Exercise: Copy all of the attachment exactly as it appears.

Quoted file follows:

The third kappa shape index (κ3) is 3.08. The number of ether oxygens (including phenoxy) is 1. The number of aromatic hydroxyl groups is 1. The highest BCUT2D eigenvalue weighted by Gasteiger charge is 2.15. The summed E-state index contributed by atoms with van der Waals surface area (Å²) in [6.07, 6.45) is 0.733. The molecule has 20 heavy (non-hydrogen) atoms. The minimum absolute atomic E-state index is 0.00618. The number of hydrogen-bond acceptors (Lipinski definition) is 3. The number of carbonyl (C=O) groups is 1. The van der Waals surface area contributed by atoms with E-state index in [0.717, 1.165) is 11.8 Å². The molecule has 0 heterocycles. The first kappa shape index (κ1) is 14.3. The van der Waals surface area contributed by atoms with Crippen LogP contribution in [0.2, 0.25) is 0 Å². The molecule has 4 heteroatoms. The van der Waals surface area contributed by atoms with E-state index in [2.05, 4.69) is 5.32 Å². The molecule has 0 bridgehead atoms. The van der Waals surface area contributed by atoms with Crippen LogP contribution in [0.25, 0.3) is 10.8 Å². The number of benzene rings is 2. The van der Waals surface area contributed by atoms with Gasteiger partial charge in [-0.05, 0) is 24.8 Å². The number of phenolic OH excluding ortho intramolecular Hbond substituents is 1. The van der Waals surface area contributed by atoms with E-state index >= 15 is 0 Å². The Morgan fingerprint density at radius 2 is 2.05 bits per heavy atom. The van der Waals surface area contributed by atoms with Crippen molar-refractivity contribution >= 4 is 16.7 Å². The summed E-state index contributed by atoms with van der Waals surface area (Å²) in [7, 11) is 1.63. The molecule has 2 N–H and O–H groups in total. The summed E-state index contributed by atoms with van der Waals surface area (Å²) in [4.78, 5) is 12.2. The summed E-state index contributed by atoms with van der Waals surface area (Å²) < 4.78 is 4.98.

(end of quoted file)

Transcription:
The third kappa shape index (κ3) is 3.08. The number of ether oxygens (including phenoxy) is 1. The number of aromatic hydroxyl groups is 1. The highest BCUT2D eigenvalue weighted by Gasteiger charge is 2.15. The summed E-state index contributed by atoms with van der Waals surface area (Å²) in [6.07, 6.45) is 0.733. The molecule has 20 heavy (non-hydrogen) atoms. The minimum absolute atomic E-state index is 0.00618. The number of hydrogen-bond acceptors (Lipinski definition) is 3. The number of carbonyl (C=O) groups is 1. The van der Waals surface area contributed by atoms with E-state index in [0.717, 1.165) is 11.8 Å². The molecule has 0 heterocycles. The first kappa shape index (κ1) is 14.3. The van der Waals surface area contributed by atoms with Crippen LogP contribution in [0.2, 0.25) is 0 Å². The molecule has 4 heteroatoms. The van der Waals surface area contributed by atoms with E-state index in [2.05, 4.69) is 5.32 Å². The molecule has 0 bridgehead atoms. The van der Waals surface area contributed by atoms with Crippen LogP contribution in [0.25, 0.3) is 10.8 Å². The number of benzene rings is 2. The van der Waals surface area contributed by atoms with Gasteiger partial charge in [-0.05, 0) is 24.8 Å². The number of phenolic OH excluding ortho intramolecular Hbond substituents is 1. The van der Waals surface area contributed by atoms with E-state index >= 15 is 0 Å². The Morgan fingerprint density at radius 2 is 2.05 bits per heavy atom. The van der Waals surface area contributed by atoms with Crippen molar-refractivity contribution >= 4 is 16.7 Å². The summed E-state index contributed by atoms with van der Waals surface area (Å²) in [7, 11) is 1.63. The molecule has 2 N–H and O–H groups in total. The summed E-state index contributed by atoms with van der Waals surface area (Å²) in [4.78, 5) is 12.2. The summed E-state index contributed by atoms with van der Waals surface area (Å²) < 4.78 is 4.98.